Death certificate definition

A death certificate can refer to the document that is issued by a person, usually a registrar of vital records, that declares the date, location, and cause of a person’s death.

There are different reasons why you might need to obtain a death certificate. Usually they are needed to serve as proof for legal purposes, for instance, accessing pension benefits, claiming life insurance or settling estates. Death certificates are required to arrange a deceased's burial service, and to execute a will.

What is on a death certificate

Death records, (death certificates, obituaries or funeral home records) can include different data about the deceased, including:

  • Names of their parents
  • Names of their siblings, children, and spouse
  • Date of birth
  • Place of birth
  • Date of marriage
  • Place of marriage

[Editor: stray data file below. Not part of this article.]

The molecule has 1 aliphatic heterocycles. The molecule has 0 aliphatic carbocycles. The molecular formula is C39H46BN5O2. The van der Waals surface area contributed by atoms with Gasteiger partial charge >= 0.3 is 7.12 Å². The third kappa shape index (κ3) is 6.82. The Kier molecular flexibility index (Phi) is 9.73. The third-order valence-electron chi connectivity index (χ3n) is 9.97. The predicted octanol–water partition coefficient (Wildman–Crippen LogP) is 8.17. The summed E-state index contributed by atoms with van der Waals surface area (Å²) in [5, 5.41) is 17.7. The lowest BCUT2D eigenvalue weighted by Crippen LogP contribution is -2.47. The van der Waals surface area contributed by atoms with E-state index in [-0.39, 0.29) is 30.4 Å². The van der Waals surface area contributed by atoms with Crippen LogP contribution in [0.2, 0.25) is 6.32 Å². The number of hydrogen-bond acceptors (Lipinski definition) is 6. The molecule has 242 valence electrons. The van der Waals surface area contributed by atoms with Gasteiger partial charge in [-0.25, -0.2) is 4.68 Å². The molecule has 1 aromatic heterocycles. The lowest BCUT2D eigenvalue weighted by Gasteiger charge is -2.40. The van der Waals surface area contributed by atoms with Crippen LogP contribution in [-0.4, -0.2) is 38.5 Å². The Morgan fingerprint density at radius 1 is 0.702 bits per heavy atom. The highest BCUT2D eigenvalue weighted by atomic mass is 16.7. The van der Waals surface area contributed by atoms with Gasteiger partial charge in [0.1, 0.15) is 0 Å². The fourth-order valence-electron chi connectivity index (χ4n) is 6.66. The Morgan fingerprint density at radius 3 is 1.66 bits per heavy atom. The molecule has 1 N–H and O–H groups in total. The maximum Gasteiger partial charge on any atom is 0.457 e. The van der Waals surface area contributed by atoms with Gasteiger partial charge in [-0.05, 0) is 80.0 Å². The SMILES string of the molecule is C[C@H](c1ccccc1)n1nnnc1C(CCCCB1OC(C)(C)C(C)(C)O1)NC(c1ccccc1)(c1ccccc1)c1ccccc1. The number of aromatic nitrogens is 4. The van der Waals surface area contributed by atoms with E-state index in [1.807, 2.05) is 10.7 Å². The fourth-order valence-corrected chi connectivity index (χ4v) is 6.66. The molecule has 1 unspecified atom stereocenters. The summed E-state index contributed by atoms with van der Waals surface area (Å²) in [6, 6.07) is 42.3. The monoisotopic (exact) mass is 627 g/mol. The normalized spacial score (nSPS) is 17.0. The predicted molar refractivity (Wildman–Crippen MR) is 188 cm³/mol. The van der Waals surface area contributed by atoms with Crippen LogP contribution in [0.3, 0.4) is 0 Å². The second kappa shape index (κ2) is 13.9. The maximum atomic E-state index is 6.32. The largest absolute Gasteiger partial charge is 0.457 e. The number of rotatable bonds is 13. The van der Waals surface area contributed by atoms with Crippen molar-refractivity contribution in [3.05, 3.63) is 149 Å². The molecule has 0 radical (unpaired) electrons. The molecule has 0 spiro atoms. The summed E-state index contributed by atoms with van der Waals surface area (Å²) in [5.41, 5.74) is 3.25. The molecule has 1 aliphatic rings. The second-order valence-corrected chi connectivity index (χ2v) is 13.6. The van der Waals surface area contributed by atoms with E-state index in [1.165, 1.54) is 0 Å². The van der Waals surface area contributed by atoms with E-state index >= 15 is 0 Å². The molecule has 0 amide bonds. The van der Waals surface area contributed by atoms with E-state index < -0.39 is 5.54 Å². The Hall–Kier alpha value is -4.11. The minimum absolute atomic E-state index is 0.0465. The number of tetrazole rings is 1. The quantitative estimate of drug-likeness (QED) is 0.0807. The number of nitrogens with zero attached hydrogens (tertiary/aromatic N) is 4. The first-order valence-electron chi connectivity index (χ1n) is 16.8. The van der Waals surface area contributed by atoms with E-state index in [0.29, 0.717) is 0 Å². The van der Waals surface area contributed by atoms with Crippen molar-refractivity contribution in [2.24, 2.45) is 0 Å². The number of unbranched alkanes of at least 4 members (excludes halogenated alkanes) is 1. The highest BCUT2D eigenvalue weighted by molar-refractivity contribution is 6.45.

• Occupation
  • Military service
  • Cause of death

How to Get a Death Certificate

If you plan to get a death certificate at the time of death, you can do so by ordering them through the funeral home or mortuary. If some time has passed since the death, the fastest and easiest way to obtain certified death records is by going directly to your closest vital records agency.

State regulations and processing fees will vary depending on the state in which the death took place, so it’s recommendable to consult your vital records office for more information.

It’s also possible to get a certified death certificate online, but only by using a paid service. However, there are other non-certified death records available on the web, as well as free databases which you can use.